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Published: Tuesday, January 16, 2018 @ 4:07 PM
WAYNESVILLE — The village council is meeting tonight to discuss - and possibly take a big step toward - asking voters for the second time to approve a street levy.
In November, voters rejected, 427-361, a proposed 3-mill street levy on a ballot also featuring a local school bond issue and police levy.
On the same ballots, voters approved, 427-361, a 7-mill police levy, as well as a 4.68 mill, 37-year bond issue by only seven votes, 1,241-1,234.
“That was 15 mills on the ballot,” Mayor Dave Stubbs said.
In May, the street levy could be alone on local ballots.
Tonight, the Waynesville council is to meet to consider asking the Warren County Auditor’s Office to calculate the projected proceeds from renewing an existing, but about to expire, 1 mill levy; and from a 3-mill levy.
By Feb. 7, the council would need to pass a second resolution designating the millage to go on the May 8 ballot.
One mill is “barely enough to fill a pothole” and 3 mills is only enough to pay for repaving of every village street once every 50 years, Stubbs said.
“We really need 5 mills,” Stubbs said, so that the village can continue to build up reserves, including more than $1 million in the general fund, for unanticipated emergencies.
Published: Friday, February 23, 2018 @ 4:01 PM
Updated: Friday, February 23, 2018 @ 4:23 PM
CENTERVILLE — Centerville police chief Bruce Robertson’s recent retirement came amid an ongoing investigation into allegations of criminal conduct, according to city officials.
“There were allegations of criminal conduct, therefore we’re following up with conducting an internal investigation into those allegations,” City Manager Wayne Davis said in response to questions from the Dayton Daily News/WHIO I-Team.
“At this time there’s no evidence of criminal activity, however our investigation is not complete,” Davis said.
Robertson retired Feb. 9 after working for the city nearly 40 years. His two-page letter of resignation cited “a serious medical condition” for the reason he decided to retire.
When asked whether the investigation was connected to Robertson’s decision to retire, Davis said: “Not from what was shared with me.”
Davis said the internal review is being conducted by the law director and started sometime after Jan. 24.
Robertson couldn’t be reached for comment.
The city of Centerville released a statement Friday saying, in part, “the city is not at liberty to discuss the details of the investigation at this time. The city will continue to cooperate with providing information as it becomes available.”
The chief’s personnel records do not indicate the reason for the investigation.
Records from the Ohio Peace Officer Training Academy in London, Ohio, show Robertson has been paid $32,294 to teach classes there since 2010, including $5,600 for seven training sessions in 2017. Davis confirmed the city is looking into whether Robertson was reimbursed for the same days he worked as police chief, getting paid twice for the same hours. He would not say whether those allegations are part of the criminal probe, however.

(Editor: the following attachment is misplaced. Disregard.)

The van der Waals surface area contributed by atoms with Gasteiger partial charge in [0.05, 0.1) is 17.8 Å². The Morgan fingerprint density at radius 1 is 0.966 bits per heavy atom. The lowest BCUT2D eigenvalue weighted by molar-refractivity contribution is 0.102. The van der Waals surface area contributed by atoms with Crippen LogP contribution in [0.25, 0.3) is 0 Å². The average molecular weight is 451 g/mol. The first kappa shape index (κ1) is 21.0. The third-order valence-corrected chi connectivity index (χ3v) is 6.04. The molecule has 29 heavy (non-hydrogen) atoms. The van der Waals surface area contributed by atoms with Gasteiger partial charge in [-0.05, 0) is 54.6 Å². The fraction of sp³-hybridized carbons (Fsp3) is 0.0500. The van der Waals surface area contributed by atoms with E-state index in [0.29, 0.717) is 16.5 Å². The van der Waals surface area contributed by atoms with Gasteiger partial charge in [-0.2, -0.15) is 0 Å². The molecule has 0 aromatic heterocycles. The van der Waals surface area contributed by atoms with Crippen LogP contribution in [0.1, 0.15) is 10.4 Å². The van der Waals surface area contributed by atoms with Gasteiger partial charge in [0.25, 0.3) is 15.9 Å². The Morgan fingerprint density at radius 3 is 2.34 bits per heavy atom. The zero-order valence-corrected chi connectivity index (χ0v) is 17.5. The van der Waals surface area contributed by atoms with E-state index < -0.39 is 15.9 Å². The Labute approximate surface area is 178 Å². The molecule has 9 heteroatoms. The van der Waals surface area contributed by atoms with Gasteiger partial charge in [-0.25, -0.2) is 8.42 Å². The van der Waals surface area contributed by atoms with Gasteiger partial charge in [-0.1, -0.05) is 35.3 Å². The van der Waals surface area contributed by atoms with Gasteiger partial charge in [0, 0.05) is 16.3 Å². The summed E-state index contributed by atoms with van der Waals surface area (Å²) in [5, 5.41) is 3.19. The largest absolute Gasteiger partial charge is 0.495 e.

His most recent performance review in 2016 included positive reviews.
“He cares deeply about the men and women of the Centerville Police Department and strives to maintain the high professional reputation of the organization,” the review says.
But he was also given a formal, verbal warning in December and told to attend a course on harassment in the workplace because of an incident last August, according to the records. While talking with officers about preparations for a rally supporting transgender issues, Robertson jokingly asked a police officer “How’d your surgery go?” The officer complained and the comment was determined to be inappropriate by the city, the records show.
Robertson retired and was rehired in 2014. His employment contract in June 2017 was extended to January 2019.
Published: Wednesday, February 21, 2018 @ 10:31 AM
Updated: Wednesday, February 21, 2018 @ 10:31 AM
A lawsuit filed by some unsuccessful applicants to grow medical marijuana in Ohio claims state regulators failed to follow their own rules last year when they awarded provisional licenses for growing facilities.
Several groups including CannAscend Ohio LLC filed the lawsuit Tuesday in Franklin County Common Pleas Court in Columbus.
The lawsuit challenges the Ohio Department of Commerce’s process for awarding the provisional licenses to 12 companies for large-scale growing facilities.
The lawsuit alleges various failures in the licensing process, including “scoring errors, undisclosed conflicts of interest, and undisclosed loopholes in the security of information.”
» TRENDING COVERAGE: Medical marijuana dispensaries are more like bars than pharmacies
Published: Friday, February 16, 2018 @ 12:47 PM
HAMILTON — Some people, when they’re sworn in to a new city government position, bring a few family members with them.
When new Hamilton Fire Chief Mark Mercer was sworn in on Wednesday, he brought a few … and a few more.
They all gathered at the front of Hamilton City Council Chambers for the swearing-in ceremony. There was even one from New York, and Mercer’s mother-in-law, Treva Wyatt, who herself worked 31 years in the city’s tax department.